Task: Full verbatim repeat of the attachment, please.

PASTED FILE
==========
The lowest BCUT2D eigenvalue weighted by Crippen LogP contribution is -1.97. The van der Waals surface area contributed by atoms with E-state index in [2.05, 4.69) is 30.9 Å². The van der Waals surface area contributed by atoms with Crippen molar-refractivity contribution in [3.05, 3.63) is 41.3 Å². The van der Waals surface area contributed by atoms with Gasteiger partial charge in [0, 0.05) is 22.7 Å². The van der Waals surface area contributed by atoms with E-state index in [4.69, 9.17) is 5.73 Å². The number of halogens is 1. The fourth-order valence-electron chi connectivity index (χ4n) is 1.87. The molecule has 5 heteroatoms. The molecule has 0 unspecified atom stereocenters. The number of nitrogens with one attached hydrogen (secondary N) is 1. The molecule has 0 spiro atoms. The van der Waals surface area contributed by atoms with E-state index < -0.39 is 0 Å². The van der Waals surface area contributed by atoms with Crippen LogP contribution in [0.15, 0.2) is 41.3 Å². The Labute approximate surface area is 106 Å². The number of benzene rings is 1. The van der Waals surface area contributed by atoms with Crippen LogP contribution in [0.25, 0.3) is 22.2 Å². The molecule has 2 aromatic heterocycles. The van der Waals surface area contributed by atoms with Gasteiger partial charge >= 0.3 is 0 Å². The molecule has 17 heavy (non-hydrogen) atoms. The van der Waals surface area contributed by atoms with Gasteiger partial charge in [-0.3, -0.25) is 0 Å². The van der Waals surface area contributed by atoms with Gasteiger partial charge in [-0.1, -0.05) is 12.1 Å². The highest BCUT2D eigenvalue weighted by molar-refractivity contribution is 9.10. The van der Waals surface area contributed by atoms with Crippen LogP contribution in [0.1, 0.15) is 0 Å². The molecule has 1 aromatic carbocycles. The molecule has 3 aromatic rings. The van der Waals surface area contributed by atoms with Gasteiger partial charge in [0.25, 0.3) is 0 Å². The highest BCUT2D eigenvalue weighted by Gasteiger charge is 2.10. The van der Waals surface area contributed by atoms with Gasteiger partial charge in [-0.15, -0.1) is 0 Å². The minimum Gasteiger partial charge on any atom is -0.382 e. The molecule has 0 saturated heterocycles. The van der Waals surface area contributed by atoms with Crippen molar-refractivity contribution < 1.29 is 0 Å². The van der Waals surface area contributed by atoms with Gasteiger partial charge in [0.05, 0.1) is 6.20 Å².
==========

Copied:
The lowest BCUT2D eigenvalue weighted by Crippen LogP contribution is -1.97. The van der Waals surface area contributed by atoms with E-state index in [2.05, 4.69) is 30.9 Å². The van der Waals surface area contributed by atoms with Crippen molar-refractivity contribution in [3.05, 3.63) is 41.3 Å². The van der Waals surface area contributed by atoms with Gasteiger partial charge in [0, 0.05) is 22.7 Å². The van der Waals surface area contributed by atoms with E-state index in [4.69, 9.17) is 5.73 Å². The number of halogens is 1. The fourth-order valence-electron chi connectivity index (χ4n) is 1.87. The molecule has 5 heteroatoms. The molecule has 0 unspecified atom stereocenters. The number of nitrogens with one attached hydrogen (secondary N) is 1. The molecule has 0 spiro atoms. The van der Waals surface area contributed by atoms with E-state index < -0.39 is 0 Å². The van der Waals surface area contributed by atoms with Crippen LogP contribution in [0.15, 0.2) is 41.3 Å². The Labute approximate surface area is 106 Å². The number of benzene rings is 1. The van der Waals surface area contributed by atoms with Crippen LogP contribution in [0.25, 0.3) is 22.2 Å². The molecule has 2 aromatic heterocycles. The van der Waals surface area contributed by atoms with Gasteiger partial charge >= 0.3 is 0 Å². The molecule has 17 heavy (non-hydrogen) atoms. The van der Waals surface area contributed by atoms with Gasteiger partial charge in [-0.3, -0.25) is 0 Å². The van der Waals surface area contributed by atoms with Gasteiger partial charge in [-0.1, -0.05) is 12.1 Å². The highest BCUT2D eigenvalue weighted by molar-refractivity contribution is 9.10. The van der Waals surface area contributed by atoms with Crippen LogP contribution in [0.1, 0.15) is 0 Å². The molecule has 1 aromatic carbocycles. The molecule has 3 aromatic rings. The van der Waals surface area contributed by atoms with Gasteiger partial charge in [0.25, 0.3) is 0 Å². The highest BCUT2D eigenvalue weighted by Gasteiger charge is 2.10. The van der Waals surface area contributed by atoms with Gasteiger partial charge in [-0.15, -0.1) is 0 Å². The minimum Gasteiger partial charge on any atom is -0.382 e. The molecule has 0 saturated heterocycles. The van der Waals surface area contributed by atoms with Crippen molar-refractivity contribution < 1.29 is 0 Å². The van der Waals surface area contributed by atoms with Gasteiger partial charge in [0.05, 0.1) is 6.20 Å².